THIS OPINION HAS NO PRECEDENTIAL VALUE. IT SHOULD NOT BE CITED OR RELIED ON AS
PRECEDENT IN ANY PROCEEDING EXCEPT AS PROVIDED BY RULE 239(D)(2), SCACR.
THE STATE OF
In The Court of Appeals
Waterford Place Homeowners Association of Lexington, Inc., Respondent,
Richie D. Barnes, Appellant.
Marc H. Westbrook, Circuit Court Judge
Unpublished Opinion No. 2006-UP-289
Submitted June 1, 2006 – Filed June 21, 2006
Richie D. Barnes, pro se, of
Columbia; for Appellant.
Walter B. Todd, Jr., of
Columbia; for Respondent.
PER CURIAM: Richie D. Barnes appeals the trial court’s grant of summary judgment in an action to foreclose his property for unpaid assessments. We affirm. 
Waterford Place Homeowner’s Association of Lexington, Inc. (
After serving interrogatories on Barnes and finding his answers unsatisfactory,
Barnes contends the trial court erred in granting summary judgment in an action to foreclose his property due to unpaid assessments. We disagree.
When reviewing the grant of a summary judgment motion, appellate courts apply the same standard which governs the trial court under Rule 56(c), SCRCP, which states that summary judgment is proper when there is no genuine issue as to any material fact and the moving party is entitled to judgment as a matter of law. Rule 56(c), SCRCP; Helms Realty, Inc. v. Gibson-Wall Co., 363 S.C. 334, 340, 611 S.E.2d 485, 488 (2005). On appeal from an order granting summary judgment, the appellate court will review all ambiguities, conclusions, and inferences arising in and from the evidence in a light most favorable to the non-moving party below. Willis v. Wu, 362 S.C. 146, 150-51, 607 S.E.2d 63, 65 (2004); see also, Schmidt v. Courtney, 357 S.C. 310, 316-17, 592 S.E.2d 326, 330 (Ct. App. 2003) (stating all ambiguities, conclusions, and inferences arising from the evidence must be construed most strongly against the moving party).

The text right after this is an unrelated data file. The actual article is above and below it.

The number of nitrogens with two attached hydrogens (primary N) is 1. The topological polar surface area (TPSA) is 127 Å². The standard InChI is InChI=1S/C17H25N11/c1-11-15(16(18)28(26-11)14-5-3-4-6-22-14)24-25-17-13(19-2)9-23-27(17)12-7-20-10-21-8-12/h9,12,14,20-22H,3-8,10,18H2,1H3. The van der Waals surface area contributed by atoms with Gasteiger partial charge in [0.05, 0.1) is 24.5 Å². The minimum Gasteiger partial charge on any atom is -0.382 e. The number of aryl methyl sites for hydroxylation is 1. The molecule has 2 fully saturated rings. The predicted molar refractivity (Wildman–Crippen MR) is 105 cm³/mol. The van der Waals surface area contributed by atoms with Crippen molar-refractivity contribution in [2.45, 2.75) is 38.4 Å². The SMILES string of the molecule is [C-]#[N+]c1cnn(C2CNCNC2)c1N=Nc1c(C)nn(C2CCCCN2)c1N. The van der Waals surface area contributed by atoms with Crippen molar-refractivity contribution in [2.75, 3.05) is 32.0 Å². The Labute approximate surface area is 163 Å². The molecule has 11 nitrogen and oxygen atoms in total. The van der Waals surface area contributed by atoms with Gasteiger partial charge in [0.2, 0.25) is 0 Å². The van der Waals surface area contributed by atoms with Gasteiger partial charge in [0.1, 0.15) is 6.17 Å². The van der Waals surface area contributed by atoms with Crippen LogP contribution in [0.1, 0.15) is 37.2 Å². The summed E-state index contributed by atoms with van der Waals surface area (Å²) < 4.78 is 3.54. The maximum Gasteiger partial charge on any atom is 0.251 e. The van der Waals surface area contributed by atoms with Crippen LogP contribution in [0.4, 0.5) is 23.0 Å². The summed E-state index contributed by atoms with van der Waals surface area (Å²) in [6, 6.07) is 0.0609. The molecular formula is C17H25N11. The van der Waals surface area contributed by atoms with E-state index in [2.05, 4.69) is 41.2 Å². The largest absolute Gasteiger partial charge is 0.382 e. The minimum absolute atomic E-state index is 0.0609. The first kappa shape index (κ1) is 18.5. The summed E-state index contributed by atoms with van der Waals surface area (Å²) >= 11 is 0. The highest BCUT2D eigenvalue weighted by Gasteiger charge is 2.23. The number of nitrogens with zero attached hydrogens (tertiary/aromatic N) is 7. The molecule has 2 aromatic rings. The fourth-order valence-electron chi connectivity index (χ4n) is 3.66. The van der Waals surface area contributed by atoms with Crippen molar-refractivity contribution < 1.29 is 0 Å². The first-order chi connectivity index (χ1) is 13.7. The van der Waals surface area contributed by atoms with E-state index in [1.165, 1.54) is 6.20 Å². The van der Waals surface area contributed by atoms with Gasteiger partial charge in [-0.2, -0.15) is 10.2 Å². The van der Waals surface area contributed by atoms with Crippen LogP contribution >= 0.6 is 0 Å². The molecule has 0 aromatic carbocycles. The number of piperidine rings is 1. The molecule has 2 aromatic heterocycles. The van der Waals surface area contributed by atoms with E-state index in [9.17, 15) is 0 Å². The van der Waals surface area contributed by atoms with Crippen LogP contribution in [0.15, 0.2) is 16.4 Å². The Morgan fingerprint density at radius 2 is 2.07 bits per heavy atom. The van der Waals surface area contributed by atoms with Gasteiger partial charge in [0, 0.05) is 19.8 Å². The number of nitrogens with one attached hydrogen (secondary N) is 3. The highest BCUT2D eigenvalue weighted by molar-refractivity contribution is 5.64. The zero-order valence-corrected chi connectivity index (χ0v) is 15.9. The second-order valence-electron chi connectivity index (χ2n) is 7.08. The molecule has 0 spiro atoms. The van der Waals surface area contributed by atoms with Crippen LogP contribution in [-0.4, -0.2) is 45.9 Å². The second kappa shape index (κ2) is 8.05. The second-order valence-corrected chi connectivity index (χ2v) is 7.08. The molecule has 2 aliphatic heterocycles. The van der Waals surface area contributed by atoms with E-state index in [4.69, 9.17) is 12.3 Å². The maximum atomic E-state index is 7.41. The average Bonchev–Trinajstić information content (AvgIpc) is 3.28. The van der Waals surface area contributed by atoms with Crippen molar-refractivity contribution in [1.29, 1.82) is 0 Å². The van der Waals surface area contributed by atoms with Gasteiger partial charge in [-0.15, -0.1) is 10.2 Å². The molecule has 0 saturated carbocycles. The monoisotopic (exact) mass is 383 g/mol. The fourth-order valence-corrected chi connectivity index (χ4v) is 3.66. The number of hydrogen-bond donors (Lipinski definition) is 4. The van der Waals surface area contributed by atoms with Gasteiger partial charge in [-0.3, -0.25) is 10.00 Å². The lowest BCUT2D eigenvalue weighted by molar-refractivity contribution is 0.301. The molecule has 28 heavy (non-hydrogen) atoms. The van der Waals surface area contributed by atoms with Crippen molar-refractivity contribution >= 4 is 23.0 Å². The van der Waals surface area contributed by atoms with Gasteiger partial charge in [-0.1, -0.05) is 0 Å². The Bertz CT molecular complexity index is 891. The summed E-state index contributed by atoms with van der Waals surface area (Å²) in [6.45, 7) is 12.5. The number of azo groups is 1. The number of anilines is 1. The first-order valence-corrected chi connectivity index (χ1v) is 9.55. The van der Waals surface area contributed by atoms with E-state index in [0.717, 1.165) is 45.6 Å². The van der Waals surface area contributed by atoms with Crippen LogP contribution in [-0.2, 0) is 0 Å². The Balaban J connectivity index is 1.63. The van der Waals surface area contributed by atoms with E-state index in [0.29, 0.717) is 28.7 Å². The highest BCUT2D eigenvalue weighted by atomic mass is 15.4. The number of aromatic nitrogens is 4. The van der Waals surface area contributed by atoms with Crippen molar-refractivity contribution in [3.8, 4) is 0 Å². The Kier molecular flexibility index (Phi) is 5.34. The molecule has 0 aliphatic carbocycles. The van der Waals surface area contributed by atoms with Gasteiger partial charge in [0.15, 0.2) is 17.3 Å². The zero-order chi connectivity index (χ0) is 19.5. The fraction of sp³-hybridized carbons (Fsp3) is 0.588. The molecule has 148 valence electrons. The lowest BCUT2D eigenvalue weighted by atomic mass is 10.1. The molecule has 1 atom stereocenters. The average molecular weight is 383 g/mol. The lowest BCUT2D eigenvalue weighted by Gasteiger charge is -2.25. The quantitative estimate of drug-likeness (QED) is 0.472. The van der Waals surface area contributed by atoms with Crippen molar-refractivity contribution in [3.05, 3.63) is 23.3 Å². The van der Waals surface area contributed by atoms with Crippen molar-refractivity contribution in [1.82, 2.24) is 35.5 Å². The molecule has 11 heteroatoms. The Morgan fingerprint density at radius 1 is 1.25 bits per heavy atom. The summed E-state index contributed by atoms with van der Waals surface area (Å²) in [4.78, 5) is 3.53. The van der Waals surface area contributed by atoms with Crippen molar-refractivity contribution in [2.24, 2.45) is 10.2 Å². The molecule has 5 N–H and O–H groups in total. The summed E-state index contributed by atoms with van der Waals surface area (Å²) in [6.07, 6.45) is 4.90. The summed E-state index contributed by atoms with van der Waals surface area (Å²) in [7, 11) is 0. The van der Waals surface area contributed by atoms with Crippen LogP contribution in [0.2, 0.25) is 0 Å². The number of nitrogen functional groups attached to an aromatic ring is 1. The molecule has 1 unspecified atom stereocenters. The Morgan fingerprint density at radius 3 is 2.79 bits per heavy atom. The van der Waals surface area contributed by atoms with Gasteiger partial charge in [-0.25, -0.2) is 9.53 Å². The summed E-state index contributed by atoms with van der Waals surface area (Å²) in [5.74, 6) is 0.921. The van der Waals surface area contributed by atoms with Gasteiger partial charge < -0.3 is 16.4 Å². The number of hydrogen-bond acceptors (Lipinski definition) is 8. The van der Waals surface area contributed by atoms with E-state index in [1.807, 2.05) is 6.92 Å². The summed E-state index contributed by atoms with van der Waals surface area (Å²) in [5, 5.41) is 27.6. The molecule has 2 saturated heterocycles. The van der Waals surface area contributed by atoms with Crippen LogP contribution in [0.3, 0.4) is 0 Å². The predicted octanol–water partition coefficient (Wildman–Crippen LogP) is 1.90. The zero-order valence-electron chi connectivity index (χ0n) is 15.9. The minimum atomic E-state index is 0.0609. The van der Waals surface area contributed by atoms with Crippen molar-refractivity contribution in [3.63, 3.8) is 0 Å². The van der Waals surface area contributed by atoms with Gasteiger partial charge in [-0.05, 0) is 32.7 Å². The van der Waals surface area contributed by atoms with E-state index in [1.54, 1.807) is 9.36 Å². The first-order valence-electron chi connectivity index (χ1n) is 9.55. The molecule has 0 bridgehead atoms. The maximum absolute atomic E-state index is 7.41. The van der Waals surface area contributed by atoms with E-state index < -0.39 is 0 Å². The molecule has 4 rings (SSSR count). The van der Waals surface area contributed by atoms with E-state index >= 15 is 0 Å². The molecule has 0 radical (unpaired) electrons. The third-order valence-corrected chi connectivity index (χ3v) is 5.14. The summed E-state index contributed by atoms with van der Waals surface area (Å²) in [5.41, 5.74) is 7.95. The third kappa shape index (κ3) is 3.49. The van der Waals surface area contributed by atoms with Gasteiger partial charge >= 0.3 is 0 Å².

Summary judgment is not appropriate when further inquiry into the facts of the case is desirable to clarify the application of the law. Gadson v. Hembree, 364 S.C. 316, 320, 613 S.E.2d 533, 535 (2005); Montgomery v. CSX Transp., Inc., 362 S.C. 529, 542, 608 S.E.2d 440, 447 (Ct. App. 2004). Even when there is no dispute as to evidentiary facts, but only as to the conclusions or inferences to be drawn from them,
summary judgment should be denied. Nelson v.
It is undisputed the Covenants of Waterford Place provide that each owner by acceptance of the deed agrees to pay the assessments and a failure to do so may result in a foreclosure. Barnes readily admits he failed to pay the assessments since June 3, 2002. The trial court was correct in concluding that regardless of
Barnes also argues that by granting summary judgment, the trial court violated his “constitutional right to have trial by jury.” Barnes cites Rule 38(a), SCRCP, as the basis for his argument. Though Rule 38(a) does provide for a trial by jury in certain cases, Rule 56, SCRCP, provides for summary judgment if there is no genuine issue of material fact and the moving party is entitled to judgment as a matter of law. In essence, Rule 56 allows for an efficient disposition of a case when there is no need for it to go to a jury. Barnes’ right to a jury trial was not violated by the granting of summary judgment. To hold otherwise would mean that whenever a jury demand is made, summary judgment is no longer an option.
For the reasons stated herein, the trial court’s decision is
SHORT, WILLIAMS, JJ., AND CURETON, A.J., CONCUR.
 We decide this case without oral argument, pursuant to Rule 215, SCACR.